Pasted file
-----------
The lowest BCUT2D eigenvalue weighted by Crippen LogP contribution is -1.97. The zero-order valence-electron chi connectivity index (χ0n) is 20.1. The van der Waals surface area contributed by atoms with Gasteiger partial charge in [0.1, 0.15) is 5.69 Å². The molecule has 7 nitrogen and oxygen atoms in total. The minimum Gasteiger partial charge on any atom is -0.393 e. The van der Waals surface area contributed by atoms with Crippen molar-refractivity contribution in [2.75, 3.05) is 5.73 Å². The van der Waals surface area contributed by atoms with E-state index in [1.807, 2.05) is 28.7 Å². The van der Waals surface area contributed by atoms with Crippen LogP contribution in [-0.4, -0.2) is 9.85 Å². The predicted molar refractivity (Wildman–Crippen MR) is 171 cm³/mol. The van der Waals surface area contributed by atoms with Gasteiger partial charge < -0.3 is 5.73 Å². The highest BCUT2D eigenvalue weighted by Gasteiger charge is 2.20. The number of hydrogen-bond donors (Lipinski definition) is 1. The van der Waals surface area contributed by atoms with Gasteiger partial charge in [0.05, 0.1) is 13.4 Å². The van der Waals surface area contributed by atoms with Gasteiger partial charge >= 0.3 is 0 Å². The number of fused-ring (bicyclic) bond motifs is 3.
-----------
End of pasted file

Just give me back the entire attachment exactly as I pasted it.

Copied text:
The lowest BCUT2D eigenvalue weighted by Crippen LogP contribution is -1.97. The zero-order valence-electron chi connectivity index (χ0n) is 20.1. The van der Waals surface area contributed by atoms with Gasteiger partial charge in [0.1, 0.15) is 5.69 Å². The molecule has 7 nitrogen and oxygen atoms in total. The minimum Gasteiger partial charge on any atom is -0.393 e. The van der Waals surface area contributed by atoms with Crippen molar-refractivity contribution in [2.75, 3.05) is 5.73 Å². The van der Waals surface area contributed by atoms with E-state index in [1.807, 2.05) is 28.7 Å². The van der Waals surface area contributed by atoms with Crippen LogP contribution in [-0.4, -0.2) is 9.85 Å². The predicted molar refractivity (Wildman–Crippen MR) is 171 cm³/mol. The van der Waals surface area contributed by atoms with Gasteiger partial charge < -0.3 is 5.73 Å². The highest BCUT2D eigenvalue weighted by Gasteiger charge is 2.20. The number of hydrogen-bond donors (Lipinski definition) is 1. The van der Waals surface area contributed by atoms with Gasteiger partial charge in [0.05, 0.1) is 13.4 Å². The van der Waals surface area contributed by atoms with Gasteiger partial charge >= 0.3 is 0 Å². The number of fused-ring (bicyclic) bond motifs is 3.